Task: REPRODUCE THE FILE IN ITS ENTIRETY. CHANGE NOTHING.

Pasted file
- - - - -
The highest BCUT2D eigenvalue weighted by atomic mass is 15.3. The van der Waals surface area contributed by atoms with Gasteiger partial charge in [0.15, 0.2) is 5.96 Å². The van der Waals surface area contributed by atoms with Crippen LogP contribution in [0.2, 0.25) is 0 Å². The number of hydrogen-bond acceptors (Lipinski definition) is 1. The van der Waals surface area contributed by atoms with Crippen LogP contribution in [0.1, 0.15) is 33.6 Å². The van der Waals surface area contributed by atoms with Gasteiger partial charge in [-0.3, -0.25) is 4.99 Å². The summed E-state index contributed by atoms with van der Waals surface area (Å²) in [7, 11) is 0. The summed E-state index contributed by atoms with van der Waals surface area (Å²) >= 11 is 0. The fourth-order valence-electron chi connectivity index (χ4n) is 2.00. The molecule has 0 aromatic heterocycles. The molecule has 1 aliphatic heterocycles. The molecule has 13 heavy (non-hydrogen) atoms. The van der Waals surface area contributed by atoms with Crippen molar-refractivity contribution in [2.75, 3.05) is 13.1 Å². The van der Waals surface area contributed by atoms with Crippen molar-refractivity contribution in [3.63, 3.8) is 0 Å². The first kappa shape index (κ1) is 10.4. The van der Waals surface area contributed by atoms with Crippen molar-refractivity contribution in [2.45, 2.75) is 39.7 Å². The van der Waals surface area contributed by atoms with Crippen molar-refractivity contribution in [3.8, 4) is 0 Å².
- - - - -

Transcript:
The highest BCUT2D eigenvalue weighted by atomic mass is 15.3. The van der Waals surface area contributed by atoms with Gasteiger partial charge in [0.15, 0.2) is 5.96 Å². The van der Waals surface area contributed by atoms with Crippen LogP contribution in [0.2, 0.25) is 0 Å². The number of hydrogen-bond acceptors (Lipinski definition) is 1. The van der Waals surface area contributed by atoms with Crippen LogP contribution in [0.1, 0.15) is 33.6 Å². The van der Waals surface area contributed by atoms with Gasteiger partial charge in [-0.3, -0.25) is 4.99 Å². The summed E-state index contributed by atoms with van der Waals surface area (Å²) in [7, 11) is 0. The summed E-state index contributed by atoms with van der Waals surface area (Å²) >= 11 is 0. The fourth-order valence-electron chi connectivity index (χ4n) is 2.00. The molecule has 0 aromatic heterocycles. The molecule has 1 aliphatic heterocycles. The molecule has 13 heavy (non-hydrogen) atoms. The van der Waals surface area contributed by atoms with Crippen molar-refractivity contribution in [2.75, 3.05) is 13.1 Å². The van der Waals surface area contributed by atoms with Crippen molar-refractivity contribution in [3.63, 3.8) is 0 Å². The first kappa shape index (κ1) is 10.4. The van der Waals surface area contributed by atoms with Crippen molar-refractivity contribution in [2.45, 2.75) is 39.7 Å². The van der Waals surface area contributed by atoms with Crippen molar-refractivity contribution in [3.8, 4) is 0 Å².